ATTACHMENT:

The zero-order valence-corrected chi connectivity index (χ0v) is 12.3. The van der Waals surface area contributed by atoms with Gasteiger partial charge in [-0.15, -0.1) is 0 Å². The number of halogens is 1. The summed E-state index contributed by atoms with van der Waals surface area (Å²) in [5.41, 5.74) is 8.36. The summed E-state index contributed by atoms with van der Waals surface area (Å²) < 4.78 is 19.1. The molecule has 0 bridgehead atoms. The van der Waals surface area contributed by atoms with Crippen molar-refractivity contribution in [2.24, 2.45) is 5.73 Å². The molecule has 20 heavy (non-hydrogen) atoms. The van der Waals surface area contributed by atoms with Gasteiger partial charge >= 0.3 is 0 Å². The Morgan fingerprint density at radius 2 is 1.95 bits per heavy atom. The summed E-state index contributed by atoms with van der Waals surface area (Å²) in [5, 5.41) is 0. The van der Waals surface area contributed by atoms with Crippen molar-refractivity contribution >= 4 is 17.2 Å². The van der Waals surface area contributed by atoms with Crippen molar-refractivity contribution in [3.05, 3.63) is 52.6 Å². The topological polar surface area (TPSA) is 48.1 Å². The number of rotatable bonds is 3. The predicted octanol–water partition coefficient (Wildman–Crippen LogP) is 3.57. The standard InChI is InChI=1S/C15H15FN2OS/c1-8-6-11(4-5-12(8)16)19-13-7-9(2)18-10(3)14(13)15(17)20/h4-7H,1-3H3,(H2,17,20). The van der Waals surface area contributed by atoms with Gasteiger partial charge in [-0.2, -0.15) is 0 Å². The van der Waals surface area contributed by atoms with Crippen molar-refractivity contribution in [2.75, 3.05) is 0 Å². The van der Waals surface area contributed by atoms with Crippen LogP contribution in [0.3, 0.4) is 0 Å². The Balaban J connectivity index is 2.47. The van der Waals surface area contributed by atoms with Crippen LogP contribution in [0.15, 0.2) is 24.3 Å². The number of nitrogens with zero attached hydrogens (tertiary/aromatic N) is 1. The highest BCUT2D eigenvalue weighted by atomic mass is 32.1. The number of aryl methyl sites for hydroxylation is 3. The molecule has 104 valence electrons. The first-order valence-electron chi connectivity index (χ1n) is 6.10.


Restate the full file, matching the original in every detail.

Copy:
The zero-order valence-corrected chi connectivity index (χ0v) is 12.3. The van der Waals surface area contributed by atoms with Gasteiger partial charge in [-0.15, -0.1) is 0 Å². The number of halogens is 1. The summed E-state index contributed by atoms with van der Waals surface area (Å²) in [5.41, 5.74) is 8.36. The summed E-state index contributed by atoms with van der Waals surface area (Å²) < 4.78 is 19.1. The molecule has 0 bridgehead atoms. The van der Waals surface area contributed by atoms with Crippen molar-refractivity contribution in [2.24, 2.45) is 5.73 Å². The molecule has 20 heavy (non-hydrogen) atoms. The van der Waals surface area contributed by atoms with Gasteiger partial charge >= 0.3 is 0 Å². The Morgan fingerprint density at radius 2 is 1.95 bits per heavy atom. The summed E-state index contributed by atoms with van der Waals surface area (Å²) in [5, 5.41) is 0. The van der Waals surface area contributed by atoms with Crippen molar-refractivity contribution >= 4 is 17.2 Å². The van der Waals surface area contributed by atoms with Crippen molar-refractivity contribution in [3.05, 3.63) is 52.6 Å². The topological polar surface area (TPSA) is 48.1 Å². The number of rotatable bonds is 3. The predicted octanol–water partition coefficient (Wildman–Crippen LogP) is 3.57. The standard InChI is InChI=1S/C15H15FN2OS/c1-8-6-11(4-5-12(8)16)19-13-7-9(2)18-10(3)14(13)15(17)20/h4-7H,1-3H3,(H2,17,20). The van der Waals surface area contributed by atoms with Gasteiger partial charge in [-0.2, -0.15) is 0 Å². The van der Waals surface area contributed by atoms with Crippen molar-refractivity contribution in [2.75, 3.05) is 0 Å². The van der Waals surface area contributed by atoms with Crippen LogP contribution in [0.3, 0.4) is 0 Å². The Balaban J connectivity index is 2.47. The van der Waals surface area contributed by atoms with Crippen LogP contribution in [0.15, 0.2) is 24.3 Å². The number of nitrogens with zero attached hydrogens (tertiary/aromatic N) is 1. The highest BCUT2D eigenvalue weighted by atomic mass is 32.1. The number of aryl methyl sites for hydroxylation is 3. The molecule has 104 valence electrons. The first-order valence-electron chi connectivity index (χ1n) is 6.10.